- Neoprene overshoes, 'Outback' brand, purple/black, toe-to-heel 24cm, heel-to-ankle 21cm.
- Neoprene overshoes, 'Rush' brand, grey/black with reinforced toe, toe-to-heel 27cm, heel-to-ankle 17cm.
Please note for the two items above that the child's foot length should be shorter than the toe-to-heel dimension given, to allow for its width!
- Yellow reflective waterproof jacket, 'Chain Gang' brand, front zip 50cm (longer at back), neck circumference 38cm, across shoulders 34cm, sleeve length (from shoulder seam) 53cm.
- Yellow reflective vest, bib design, shoulder to hem 37cm, across shoulders 30cm.
- Yellow reflective vest, 3M branded, waistcoat design, back 48cm, across shoulders 37cm.
- Cape, orange, suit child on back of tandem, front 90cm, neck circumference 46cm, across shoulders 40cm approx.
- Cape, yellow, specially made for use with our trailerbike, having velcro all down the front so that it can be secured above and below the frame tube. If it can be reunited with the machine for which it was intended as an accessory, this would be the ideal situation! front 56cm, neck circumference 42cm, across shoulders 32cm approx.
If you are interested in any of these items, please contact me firstname.lastname@example.org.Ariadne Tampion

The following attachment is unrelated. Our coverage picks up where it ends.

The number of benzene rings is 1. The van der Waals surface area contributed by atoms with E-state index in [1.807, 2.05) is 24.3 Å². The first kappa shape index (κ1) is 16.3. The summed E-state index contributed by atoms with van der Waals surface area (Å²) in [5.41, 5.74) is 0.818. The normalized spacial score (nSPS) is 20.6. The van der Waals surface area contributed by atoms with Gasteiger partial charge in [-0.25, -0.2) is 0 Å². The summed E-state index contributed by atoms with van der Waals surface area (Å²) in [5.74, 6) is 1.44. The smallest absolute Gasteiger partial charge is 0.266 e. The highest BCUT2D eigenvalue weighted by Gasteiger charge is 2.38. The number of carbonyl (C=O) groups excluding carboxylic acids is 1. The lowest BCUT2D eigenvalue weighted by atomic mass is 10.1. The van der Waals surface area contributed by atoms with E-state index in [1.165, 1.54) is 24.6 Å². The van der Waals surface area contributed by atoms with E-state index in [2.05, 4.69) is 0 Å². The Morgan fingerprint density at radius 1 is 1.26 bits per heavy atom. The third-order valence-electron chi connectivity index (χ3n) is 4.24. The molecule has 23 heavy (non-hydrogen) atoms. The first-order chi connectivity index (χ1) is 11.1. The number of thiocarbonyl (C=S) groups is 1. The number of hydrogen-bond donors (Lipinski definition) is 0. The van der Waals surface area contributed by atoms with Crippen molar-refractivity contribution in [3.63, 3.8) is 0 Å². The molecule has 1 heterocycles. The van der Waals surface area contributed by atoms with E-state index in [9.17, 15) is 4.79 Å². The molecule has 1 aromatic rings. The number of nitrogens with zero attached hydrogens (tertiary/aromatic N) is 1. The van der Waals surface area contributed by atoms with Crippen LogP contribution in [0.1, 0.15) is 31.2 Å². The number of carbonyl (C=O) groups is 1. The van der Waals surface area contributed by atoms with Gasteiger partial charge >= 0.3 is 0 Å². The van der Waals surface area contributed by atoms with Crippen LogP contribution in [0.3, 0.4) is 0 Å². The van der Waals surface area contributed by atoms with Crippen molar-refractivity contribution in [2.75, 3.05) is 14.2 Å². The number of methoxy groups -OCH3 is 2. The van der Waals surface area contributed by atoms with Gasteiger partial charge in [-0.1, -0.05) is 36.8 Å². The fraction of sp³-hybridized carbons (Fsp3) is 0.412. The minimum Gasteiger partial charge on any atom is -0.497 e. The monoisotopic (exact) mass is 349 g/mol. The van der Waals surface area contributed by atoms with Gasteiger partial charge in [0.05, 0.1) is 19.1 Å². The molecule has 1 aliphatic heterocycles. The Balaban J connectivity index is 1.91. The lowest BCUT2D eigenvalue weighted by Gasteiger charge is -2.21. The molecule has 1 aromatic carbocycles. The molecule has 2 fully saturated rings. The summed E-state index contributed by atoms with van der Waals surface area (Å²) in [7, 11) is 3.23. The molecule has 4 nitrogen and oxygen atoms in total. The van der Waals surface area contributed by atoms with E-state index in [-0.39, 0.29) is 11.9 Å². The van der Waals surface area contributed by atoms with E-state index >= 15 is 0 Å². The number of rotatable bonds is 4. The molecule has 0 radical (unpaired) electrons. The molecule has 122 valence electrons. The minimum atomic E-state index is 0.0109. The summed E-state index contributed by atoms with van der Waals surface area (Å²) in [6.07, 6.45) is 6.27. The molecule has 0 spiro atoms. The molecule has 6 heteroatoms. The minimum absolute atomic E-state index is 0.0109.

Boardman teaches overtaking
Based on an article in CTC Cycle Campaign News
While a good number of drivers are considerate when overtaking cyclists, there are still far too many who either don’t care, simply don’t know how or have no idea how intimidating a close shave is. Olympian cyclist Chris Boardman – advocate of better conditions for ordinary cycling too – explains all in a new video by Carlton Reid that can be viewed at http://is.gd/wdpNiZ .
CTC/Cyclenation campaigns conference 24 October (Liverpool)
The CTC and Cyclenation's annual cycle campaigners' conference 2015 is being hosted in Liverpool by Merseyside Cycle Campaign on Saturday 24 October.
- 11am - 5pm (lunch and refreshments included)
- £20 Early bird ticket (pre-register now until 20/09/2015; £25 thereafter) from http://goo.gl/wbZhqn
- The venue will be Blackburne House, right in heart of the world-renowned Georgian Quarter of Liverpool
Key speakers and workshop sessions will provide a forum to discuss recent developments and new opportunities for local cycle campaigning. Topics on the agenda include:
- Political leadership
- The role of public health
- Cycle-friendly planning and design
- Inclusive cycling
- Effective local campaigning
- Business engagement and funding
Loughborough University spearheads EU project
based on a Road Safety GB web page
Road safety experts at Loughborough University are leading a €5.8m European project designed to help halve road deaths in Europe by 2020. Almost 26,000 fatalities occurred on Europe’s roads in 2012, more than half of which were vulnerable road users. The European Commission (EC) has set ambitious targets to halve this figure by 2020.